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Document Max. Freq Min. Freq
Edward Porter Alexander, Military memoirs of a Confederate: a critical narrative 347 7 Browse Search
Southern Historical Society Papers, Volume 37. (ed. Reverend J. William Jones) 317 55 Browse Search
The Annals of the Civil War Written by Leading Participants North and South (ed. Alexander Kelly McClure) 268 46 Browse Search
Jefferson Davis, The Rise and Fall of the Confederate Government 147 23 Browse Search
Horace Greeley, The American Conflict: A History of the Great Rebellion in the United States of America, 1860-65: its Causes, Incidents, and Results: Intended to exhibit especially its moral and political phases with the drift and progress of American opinion respecting human slavery from 1776 to the close of the War for the Union. Volume II. 145 9 Browse Search
Southern Historical Society Papers, Volume 5. (ed. Reverend J. William Jones) 141 29 Browse Search
Rebellion Record: a Diary of American Events: Documents and Narratives, Volume 5. (ed. Frank Moore) 140 16 Browse Search
Robert Lewis Dabney, Life and Commands of Lieutenand- General Thomas J. Jackson 134 58 Browse Search
Edward Alfred Pollard, The lost cause; a new Southern history of the War of the Confederates ... Drawn from official sources and approved by the most distinguished Confederate leaders. 129 13 Browse Search
George H. Gordon, From Brook Farm to Cedar Mountain 123 5 Browse Search
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Browsing named entities in The Daily Dispatch: October 27, 1863., [Electronic resource]. You can also browse the collection for Ewell or search for Ewell in all documents.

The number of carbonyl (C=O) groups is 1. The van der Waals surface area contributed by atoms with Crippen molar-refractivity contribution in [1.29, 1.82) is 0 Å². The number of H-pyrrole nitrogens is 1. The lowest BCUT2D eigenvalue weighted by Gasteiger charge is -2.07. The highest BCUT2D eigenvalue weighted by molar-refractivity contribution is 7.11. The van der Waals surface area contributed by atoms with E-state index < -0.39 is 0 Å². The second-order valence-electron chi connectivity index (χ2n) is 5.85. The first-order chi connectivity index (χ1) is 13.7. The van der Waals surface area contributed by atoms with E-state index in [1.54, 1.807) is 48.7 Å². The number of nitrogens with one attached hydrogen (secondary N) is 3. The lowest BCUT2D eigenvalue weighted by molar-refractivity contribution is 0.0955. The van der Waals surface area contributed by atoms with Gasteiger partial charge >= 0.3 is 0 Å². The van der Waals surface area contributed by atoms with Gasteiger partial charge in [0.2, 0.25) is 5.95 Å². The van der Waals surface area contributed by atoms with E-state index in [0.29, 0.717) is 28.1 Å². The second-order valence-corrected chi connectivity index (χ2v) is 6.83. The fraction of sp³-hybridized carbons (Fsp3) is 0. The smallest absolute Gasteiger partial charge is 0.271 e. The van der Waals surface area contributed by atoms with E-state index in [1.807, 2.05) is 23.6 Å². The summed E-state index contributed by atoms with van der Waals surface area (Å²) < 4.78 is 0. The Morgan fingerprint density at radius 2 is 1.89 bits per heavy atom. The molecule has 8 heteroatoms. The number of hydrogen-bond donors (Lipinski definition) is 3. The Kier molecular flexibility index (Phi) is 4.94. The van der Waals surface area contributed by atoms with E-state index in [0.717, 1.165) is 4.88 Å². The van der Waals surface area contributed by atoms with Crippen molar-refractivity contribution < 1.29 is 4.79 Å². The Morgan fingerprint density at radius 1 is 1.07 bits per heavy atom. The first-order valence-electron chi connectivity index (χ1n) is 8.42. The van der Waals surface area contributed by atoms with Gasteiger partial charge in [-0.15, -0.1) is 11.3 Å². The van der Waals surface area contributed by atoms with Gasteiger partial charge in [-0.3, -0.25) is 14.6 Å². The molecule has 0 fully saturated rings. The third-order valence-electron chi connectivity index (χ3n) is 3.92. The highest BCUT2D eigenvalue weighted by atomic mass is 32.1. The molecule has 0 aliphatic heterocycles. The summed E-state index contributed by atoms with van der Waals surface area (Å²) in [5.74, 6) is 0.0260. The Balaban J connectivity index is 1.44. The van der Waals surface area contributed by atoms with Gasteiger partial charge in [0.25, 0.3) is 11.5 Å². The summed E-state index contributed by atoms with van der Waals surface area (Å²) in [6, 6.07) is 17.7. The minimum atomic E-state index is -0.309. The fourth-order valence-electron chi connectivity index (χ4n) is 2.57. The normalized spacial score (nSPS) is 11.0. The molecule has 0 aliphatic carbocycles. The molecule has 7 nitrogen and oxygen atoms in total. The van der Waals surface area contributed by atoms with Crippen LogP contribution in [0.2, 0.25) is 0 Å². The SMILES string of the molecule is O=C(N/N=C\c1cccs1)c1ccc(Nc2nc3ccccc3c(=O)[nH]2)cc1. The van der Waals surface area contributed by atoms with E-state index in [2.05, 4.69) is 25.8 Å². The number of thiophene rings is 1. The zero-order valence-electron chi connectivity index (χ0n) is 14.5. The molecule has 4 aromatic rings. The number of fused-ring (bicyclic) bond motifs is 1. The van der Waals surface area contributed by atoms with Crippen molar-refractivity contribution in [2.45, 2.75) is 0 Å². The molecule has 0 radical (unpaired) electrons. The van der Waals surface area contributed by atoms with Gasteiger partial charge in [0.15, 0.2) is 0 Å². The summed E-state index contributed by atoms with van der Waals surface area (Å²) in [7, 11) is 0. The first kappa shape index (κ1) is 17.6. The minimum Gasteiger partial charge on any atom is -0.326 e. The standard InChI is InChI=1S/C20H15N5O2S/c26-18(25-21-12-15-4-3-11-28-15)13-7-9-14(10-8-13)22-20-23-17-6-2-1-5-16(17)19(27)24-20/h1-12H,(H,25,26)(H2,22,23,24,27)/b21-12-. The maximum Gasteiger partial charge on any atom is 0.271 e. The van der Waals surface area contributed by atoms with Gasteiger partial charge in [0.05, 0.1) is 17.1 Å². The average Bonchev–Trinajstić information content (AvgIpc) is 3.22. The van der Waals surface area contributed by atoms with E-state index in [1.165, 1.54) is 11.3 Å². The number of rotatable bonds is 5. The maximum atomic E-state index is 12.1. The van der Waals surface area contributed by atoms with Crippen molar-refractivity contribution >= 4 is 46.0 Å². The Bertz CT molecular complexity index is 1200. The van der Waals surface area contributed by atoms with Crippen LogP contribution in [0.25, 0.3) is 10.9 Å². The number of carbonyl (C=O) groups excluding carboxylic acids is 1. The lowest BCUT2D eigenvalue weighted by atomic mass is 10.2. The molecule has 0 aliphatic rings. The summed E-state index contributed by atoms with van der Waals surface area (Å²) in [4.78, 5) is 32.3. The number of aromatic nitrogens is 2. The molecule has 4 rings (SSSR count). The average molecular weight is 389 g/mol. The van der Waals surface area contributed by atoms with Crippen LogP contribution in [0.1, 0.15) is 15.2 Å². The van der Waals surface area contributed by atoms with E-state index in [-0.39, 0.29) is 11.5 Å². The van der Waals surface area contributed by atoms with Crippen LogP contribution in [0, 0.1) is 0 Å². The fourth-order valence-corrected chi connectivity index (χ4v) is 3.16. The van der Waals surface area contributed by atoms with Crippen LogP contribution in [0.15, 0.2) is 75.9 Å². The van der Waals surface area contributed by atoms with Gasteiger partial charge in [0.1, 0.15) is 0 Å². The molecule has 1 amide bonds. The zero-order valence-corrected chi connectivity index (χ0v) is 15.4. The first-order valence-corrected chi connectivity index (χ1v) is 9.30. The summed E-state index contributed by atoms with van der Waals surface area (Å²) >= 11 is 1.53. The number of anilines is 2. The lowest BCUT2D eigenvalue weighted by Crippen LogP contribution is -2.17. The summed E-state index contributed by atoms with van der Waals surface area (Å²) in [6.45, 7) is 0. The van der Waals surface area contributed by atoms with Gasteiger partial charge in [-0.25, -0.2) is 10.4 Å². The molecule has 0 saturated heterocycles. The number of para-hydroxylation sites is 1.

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bject being to make a reconnaissance. On his arrival at this point he discovered that he was cut off from all communication with Gen. R. E. Lee, a corps of the enemy had moved up from Rappahannock bridge on the Auburn road, placing itself between Gen. Lee and himself.-- Gen. S. succeeded in sending some of his couriers through the enemy's lines, thereby enabling him to apprise. Gen. Lee of his position and what was transpiring around him. At early dawn the next morning, the 14th instant, Gen. Ewell moved forward with his command and attacked this corps and soon repulsed it. Gen Stuart also had a pretty sharp fight with the enemy. Gen. Gorden, with great bravery, led his old regiment, the 1st N. C., and captured a whole regiment of infantry; but a very superior force of the enemy arriving at this juncture, he was compelled to release it. In this charge, which has scarcely a parallel for gallantry and for the handsome manner in which it was executed, Gen. G. had the heel of one of his
, were bent in all kinds of shapes, rendering them totally unfit for use. It will take at least twenty-five days to place the road in a working condition, with all the facilities of stock, tools, and workmen at our disposal. Two divisions of Ewell's corps were sent some time ago to operate against Burnside, who has alarmed the rebels to the highest pitch. Their place of destination is Lynchburg, which is the grand depot of supplies for Lee's army. Ewell was in command of the detachment, Ewell was in command of the detachment, which was composed of nothing but infantry. The execution of Dr. D. M. Wright, of Norfolk, for killing United States officer some time since, took place at ten o'clock Friday morning at the Fair Grounds, one mile from the city. There were five regiments and one battery of artillery present. He was calm and self-possessed, and stated that be committed the crime without premeditation. A letter from Halifax, N. S. dated the 17th inst., says: The English steamer Giraffe, now calle